A US jury has awarded $25m (£19m) in damages against the organisers of a deadly far-right rally in August 2017.
The defendants were found liable in four out of six counts over the bloodshed at the Unite the Right rally in Charlottesville, Virginia.
The civil lawsuit was filed by nine people who suffered physical or emotional injuries in the rally.
A woman was killed and dozens were hurt after an avowed neo-Nazi drove a car into counter-protesters.
In court, the jury awarded $500,000 in punitive damages against 12 defendants, and $1m against five white supremacist organisations. Punitive damages are awarded at a court’s discretion to punish a defendant for conduct judged to be especially harmful.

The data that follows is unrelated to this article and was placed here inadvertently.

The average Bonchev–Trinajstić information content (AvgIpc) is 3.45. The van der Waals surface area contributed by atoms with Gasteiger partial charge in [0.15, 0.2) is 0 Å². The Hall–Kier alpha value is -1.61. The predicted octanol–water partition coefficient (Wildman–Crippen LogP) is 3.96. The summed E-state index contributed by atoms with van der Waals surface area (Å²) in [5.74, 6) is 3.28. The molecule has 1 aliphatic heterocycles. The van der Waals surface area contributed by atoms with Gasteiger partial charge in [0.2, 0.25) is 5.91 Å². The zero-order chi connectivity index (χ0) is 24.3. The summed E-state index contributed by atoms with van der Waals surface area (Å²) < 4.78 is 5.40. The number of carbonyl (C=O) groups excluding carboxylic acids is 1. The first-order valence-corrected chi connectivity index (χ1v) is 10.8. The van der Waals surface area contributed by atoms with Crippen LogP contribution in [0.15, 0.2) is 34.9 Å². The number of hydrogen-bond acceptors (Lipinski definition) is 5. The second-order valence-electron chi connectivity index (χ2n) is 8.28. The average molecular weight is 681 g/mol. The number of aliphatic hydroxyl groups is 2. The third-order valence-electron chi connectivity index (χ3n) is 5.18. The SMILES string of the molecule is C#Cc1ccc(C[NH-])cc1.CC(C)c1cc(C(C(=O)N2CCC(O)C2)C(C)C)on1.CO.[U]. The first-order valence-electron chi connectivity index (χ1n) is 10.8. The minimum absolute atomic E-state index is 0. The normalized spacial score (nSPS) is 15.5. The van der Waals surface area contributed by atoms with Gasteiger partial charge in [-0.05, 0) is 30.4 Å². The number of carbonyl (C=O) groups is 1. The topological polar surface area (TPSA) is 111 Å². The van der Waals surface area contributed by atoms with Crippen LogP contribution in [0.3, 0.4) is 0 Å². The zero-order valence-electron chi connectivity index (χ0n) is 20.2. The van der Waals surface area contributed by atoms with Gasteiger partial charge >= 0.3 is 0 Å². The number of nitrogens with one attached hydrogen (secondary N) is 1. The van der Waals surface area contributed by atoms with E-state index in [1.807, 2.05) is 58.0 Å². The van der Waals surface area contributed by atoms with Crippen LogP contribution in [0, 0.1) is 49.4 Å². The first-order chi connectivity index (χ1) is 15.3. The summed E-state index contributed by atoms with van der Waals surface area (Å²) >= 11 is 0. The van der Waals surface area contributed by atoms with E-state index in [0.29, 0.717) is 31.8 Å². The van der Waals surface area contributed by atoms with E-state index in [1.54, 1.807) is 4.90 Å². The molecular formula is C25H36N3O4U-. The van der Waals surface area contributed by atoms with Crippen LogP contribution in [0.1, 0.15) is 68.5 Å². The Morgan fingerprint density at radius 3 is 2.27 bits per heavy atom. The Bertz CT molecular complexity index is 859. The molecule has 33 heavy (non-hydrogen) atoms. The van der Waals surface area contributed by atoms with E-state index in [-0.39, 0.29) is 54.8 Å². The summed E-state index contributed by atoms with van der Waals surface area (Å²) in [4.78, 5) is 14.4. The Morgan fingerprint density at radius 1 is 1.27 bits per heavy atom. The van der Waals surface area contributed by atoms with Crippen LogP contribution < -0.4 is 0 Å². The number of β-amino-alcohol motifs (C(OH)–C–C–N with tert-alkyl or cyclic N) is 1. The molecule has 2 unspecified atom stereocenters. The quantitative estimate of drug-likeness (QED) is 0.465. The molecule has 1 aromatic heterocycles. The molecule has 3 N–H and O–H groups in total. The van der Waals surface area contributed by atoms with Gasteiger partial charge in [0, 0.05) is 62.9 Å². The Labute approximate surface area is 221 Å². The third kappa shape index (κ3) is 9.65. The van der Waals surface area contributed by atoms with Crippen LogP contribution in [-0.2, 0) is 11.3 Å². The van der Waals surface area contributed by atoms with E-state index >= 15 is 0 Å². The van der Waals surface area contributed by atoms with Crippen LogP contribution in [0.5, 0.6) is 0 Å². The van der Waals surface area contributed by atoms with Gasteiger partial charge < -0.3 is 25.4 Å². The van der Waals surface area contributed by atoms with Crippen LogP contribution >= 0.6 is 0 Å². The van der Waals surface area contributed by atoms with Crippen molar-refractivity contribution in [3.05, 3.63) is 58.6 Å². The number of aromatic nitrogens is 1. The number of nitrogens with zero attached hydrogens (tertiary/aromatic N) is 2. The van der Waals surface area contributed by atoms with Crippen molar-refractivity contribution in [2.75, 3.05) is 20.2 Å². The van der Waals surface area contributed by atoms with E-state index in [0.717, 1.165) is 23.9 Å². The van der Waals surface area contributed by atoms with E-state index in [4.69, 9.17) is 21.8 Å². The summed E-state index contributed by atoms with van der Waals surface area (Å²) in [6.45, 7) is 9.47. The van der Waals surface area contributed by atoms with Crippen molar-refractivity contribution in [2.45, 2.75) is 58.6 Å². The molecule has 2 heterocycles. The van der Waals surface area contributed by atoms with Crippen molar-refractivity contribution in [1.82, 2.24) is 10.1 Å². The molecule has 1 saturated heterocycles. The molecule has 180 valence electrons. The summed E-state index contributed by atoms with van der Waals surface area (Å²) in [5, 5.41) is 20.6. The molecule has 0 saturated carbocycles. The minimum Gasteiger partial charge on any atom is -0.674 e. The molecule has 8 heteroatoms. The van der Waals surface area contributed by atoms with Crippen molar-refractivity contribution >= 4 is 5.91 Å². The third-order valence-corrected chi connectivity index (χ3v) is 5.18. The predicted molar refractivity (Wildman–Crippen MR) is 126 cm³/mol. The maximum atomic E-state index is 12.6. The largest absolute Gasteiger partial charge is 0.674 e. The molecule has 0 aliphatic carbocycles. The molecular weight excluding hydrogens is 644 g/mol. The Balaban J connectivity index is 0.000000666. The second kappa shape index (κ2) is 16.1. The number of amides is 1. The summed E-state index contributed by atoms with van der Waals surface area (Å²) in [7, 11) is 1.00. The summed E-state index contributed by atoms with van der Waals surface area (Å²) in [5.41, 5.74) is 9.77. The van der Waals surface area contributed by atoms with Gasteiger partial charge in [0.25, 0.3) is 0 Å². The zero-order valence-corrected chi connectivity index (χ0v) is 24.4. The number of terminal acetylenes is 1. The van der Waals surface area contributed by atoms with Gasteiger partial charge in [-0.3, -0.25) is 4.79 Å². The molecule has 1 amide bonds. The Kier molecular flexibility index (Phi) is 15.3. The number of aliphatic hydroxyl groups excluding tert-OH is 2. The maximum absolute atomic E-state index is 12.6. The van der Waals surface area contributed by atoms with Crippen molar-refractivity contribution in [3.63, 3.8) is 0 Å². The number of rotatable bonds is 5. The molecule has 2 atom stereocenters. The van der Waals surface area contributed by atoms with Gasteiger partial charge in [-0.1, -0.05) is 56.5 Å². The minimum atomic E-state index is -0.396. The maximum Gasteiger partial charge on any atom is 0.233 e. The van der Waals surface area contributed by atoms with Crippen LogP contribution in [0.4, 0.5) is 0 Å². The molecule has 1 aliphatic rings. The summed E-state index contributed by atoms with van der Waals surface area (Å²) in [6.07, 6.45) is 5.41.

A total of $12m in punitive damages was also imposed against the driver of the car in the fatal incident.
The jury of 11 deliberated for over three days following nearly a month of testimony at the trial in Charlottesville.
The two federal conspiracy charges that jurors could not agree on alleged that the defendants had plotted to commit racially motivated violence.
Roberta Kaplan, an attorney for the plaintiffs, said they plan to refile the lawsuit so a new jury can decide on those two charges.